2 Corinthians 11New Revised Standard Version Catholic Edition (NRSVCE)
Paul and the False Apostles
11 I wish you would bear with me in a little foolishness. Do bear with me! 2 I feel a divine jealousy for you, for I promised you in marriage to one husband, to present you as a chaste virgin to Christ. 3 But I am afraid that as the serpent deceived Eve by its cunning, your thoughts will be led astray from a sincere and pure[a] devotion to Christ. 4 For if someone comes and proclaims another Jesus than the one we proclaimed, or if you receive a different spirit from the one you received, or a different gospel from the one you accepted, you submit to it readily enough. 5 I think that I am not in the least inferior to these super-apostles. 6 I may be untrained in speech, but not in knowledge; certainly in every way and in all things we have made this evident to you.
7 Did I commit a sin by humbling myself so that you might be exalted, because I proclaimed God’s good news[b] to you free of charge? 8 I robbed other churches by accepting support from them in order to serve you. 9 And when I was with you and was in need, I did not burden anyone, for my needs were supplied by the friends[c] who came from Macedonia. So I refrained and will continue to refrain from burdening you in any way. 10 As the truth of Christ is in me, this boast of mine will not be silenced in the regions of Achaia. 11 And why? Because I do not love you? God knows I do!
12 And what I do I will also continue to do, in order to deny an opportunity to those who want an opportunity to be recognized as our equals in what they boast about. 13 For such boasters are false apostles, deceitful workers, disguising themselves as apostles of Christ. 14 And no wonder! Even Satan disguises himself as an angel of light. 15 So it is not strange if his ministers also disguise themselves as ministers of righteousness. Their end will match their deeds.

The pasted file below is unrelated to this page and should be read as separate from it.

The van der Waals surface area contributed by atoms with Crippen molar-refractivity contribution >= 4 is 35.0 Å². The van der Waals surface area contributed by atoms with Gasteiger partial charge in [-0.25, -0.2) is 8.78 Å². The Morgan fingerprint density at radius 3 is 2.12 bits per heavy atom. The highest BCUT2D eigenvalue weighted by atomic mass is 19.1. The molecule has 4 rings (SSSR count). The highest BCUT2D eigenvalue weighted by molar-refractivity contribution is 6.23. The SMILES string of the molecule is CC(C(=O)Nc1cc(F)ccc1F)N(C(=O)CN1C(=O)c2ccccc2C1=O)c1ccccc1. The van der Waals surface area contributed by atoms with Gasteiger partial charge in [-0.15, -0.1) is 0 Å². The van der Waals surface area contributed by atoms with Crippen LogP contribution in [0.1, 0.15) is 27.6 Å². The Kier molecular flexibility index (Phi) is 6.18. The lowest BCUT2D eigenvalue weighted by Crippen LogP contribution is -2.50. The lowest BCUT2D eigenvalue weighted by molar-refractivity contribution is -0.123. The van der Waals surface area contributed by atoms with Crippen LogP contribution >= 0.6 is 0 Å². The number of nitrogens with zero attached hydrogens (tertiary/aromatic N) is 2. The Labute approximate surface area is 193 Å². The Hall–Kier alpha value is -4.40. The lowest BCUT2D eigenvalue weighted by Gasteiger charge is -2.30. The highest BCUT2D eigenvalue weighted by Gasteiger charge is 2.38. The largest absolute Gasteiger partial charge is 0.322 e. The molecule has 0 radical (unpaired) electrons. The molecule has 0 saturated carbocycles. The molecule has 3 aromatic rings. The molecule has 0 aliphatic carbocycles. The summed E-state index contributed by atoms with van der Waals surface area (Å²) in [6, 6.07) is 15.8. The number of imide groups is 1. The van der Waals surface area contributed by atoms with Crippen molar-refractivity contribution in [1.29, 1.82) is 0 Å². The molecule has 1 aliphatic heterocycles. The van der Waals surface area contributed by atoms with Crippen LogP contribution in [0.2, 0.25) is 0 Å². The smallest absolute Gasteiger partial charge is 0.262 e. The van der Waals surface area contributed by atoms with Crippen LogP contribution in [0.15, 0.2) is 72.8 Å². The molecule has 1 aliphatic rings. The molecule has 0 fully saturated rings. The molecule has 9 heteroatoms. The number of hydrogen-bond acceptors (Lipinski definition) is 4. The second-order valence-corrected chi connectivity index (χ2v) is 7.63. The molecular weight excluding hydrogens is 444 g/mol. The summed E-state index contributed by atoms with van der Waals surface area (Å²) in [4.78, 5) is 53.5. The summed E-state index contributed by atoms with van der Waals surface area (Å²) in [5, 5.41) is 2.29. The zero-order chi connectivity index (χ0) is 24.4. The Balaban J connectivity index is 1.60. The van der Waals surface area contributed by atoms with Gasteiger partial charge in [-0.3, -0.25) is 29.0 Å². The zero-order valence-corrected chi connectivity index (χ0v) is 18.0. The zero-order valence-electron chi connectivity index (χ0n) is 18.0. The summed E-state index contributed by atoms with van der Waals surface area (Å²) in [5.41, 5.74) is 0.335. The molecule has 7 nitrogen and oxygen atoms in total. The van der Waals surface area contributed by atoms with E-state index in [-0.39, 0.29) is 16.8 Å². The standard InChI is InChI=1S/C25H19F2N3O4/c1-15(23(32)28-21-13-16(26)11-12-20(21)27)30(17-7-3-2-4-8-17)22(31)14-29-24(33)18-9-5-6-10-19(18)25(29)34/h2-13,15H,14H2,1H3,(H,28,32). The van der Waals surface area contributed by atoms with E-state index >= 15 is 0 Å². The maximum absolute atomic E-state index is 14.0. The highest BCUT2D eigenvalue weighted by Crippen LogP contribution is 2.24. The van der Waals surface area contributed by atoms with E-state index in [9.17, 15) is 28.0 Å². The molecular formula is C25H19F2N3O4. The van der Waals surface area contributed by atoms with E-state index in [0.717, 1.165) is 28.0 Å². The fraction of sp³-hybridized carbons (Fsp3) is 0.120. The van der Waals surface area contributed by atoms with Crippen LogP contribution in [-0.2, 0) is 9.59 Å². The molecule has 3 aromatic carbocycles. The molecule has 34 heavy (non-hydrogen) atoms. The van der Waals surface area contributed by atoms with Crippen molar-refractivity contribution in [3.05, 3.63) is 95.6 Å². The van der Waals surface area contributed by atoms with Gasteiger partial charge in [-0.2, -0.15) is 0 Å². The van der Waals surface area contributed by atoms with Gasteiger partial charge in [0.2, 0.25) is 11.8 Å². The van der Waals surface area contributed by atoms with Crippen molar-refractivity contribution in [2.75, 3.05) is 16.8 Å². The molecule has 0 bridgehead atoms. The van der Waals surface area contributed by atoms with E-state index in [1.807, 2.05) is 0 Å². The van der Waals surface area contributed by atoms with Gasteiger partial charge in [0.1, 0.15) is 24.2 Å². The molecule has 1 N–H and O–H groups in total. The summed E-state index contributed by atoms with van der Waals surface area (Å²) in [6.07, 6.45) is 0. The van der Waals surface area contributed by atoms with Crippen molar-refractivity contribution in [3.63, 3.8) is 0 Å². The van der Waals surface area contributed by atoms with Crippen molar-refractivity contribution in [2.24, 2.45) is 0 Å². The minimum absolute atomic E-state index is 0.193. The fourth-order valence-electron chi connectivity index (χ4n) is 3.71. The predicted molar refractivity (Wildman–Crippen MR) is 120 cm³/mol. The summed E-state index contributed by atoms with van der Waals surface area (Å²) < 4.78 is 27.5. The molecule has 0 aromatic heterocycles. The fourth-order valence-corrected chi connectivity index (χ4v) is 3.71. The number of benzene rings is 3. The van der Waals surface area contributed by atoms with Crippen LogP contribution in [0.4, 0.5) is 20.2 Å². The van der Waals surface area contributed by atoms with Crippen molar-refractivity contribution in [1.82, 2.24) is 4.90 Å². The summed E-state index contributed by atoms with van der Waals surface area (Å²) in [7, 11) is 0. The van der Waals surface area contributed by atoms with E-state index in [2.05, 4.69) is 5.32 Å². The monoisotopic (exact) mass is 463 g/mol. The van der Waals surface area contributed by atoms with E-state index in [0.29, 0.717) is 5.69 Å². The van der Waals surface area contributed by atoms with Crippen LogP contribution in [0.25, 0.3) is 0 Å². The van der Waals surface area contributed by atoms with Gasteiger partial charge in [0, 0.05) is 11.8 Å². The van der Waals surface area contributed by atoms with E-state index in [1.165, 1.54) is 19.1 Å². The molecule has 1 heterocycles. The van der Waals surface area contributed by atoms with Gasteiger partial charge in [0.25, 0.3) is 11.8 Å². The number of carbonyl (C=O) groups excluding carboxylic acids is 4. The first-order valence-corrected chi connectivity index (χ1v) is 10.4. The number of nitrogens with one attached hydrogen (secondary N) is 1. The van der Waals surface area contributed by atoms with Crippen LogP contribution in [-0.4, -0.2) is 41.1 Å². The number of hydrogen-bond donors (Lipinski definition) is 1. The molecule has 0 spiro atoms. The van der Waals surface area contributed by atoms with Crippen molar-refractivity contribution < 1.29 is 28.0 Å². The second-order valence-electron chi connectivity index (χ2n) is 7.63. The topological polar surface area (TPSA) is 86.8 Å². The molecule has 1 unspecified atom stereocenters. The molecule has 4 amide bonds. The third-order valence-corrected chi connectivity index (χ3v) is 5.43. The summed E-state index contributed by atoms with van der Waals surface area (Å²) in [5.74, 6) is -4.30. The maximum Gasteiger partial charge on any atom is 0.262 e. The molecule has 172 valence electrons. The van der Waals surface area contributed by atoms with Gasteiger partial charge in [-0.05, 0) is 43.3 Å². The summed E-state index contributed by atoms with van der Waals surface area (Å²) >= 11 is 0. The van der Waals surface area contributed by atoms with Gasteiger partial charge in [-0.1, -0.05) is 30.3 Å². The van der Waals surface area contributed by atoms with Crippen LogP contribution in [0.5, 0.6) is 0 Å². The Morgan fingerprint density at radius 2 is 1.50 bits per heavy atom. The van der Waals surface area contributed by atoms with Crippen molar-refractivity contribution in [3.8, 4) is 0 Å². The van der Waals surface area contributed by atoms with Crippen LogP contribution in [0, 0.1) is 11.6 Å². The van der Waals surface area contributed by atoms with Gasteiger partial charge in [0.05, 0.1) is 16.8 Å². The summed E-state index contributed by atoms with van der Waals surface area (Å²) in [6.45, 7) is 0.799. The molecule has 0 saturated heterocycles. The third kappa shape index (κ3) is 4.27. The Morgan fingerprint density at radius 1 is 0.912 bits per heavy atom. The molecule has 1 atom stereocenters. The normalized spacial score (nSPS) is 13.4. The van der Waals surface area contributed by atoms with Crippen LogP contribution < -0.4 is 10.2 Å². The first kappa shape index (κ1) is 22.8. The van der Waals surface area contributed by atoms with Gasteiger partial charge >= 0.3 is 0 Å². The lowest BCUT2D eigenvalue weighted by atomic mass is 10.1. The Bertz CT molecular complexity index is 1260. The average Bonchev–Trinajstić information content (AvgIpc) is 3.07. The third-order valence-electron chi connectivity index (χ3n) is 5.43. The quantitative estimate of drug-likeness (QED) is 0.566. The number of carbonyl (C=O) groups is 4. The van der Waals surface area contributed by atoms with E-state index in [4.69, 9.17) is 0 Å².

Paul’s Sufferings as an Apostle
16 I repeat, let no one think that I am a fool; but if you do, then accept me as a fool, so that I too may boast a little. 17 What I am saying in regard to this boastful confidence, I am saying not with the Lord’s authority, but as a fool; 18 since many boast according to human standards,[d] I will also boast. 19 For you gladly put up with fools, being wise yourselves! 20 For you put up with it when someone makes slaves of you, or preys upon you, or takes advantage of you, or puts on airs, or gives you a slap in the face. 21 To my shame, I must say, we were too weak for that!
But whatever anyone dares to boast of—I am speaking as a fool—I also dare to boast of that. 22 Are they Hebrews? So am I. Are they Israelites? So am I. Are they descendants of Abraham? So am I. 23 Are they ministers of Christ? I am talking like a madman—I am a better one: with far greater labors, far more imprisonments, with countless floggings, and often near death. 24 Five times I have received from the Jews the forty lashes minus one. 25 Three times I was beaten with rods. Once I received a stoning. Three times I was shipwrecked; for a night and a day I was adrift at sea; 26 on frequent journeys, in danger from rivers, danger from bandits, danger from my own people, danger from Gentiles, danger in the city, danger in the wilderness, danger at sea, danger from false brothers and sisters;[e] 27 in toil and hardship, through many a sleepless night, hungry and thirsty, often without food, cold and naked. 28 And, besides other things, I am under daily pressure because of my anxiety for all the churches. 29 Who is weak, and I am not weak? Who is made to stumble, and I am not indignant?
30 If I must boast, I will boast of the things that show my weakness. 31 The God and Father of the Lord Jesus (blessed be he forever!) knows that I do not lie. 32 In Damascus, the governor[f] under King Aretas guarded the city of Damascus in order to[g] seize me, 33 but I was let down in a basket through a window in the wall,[h] and escaped from his hands.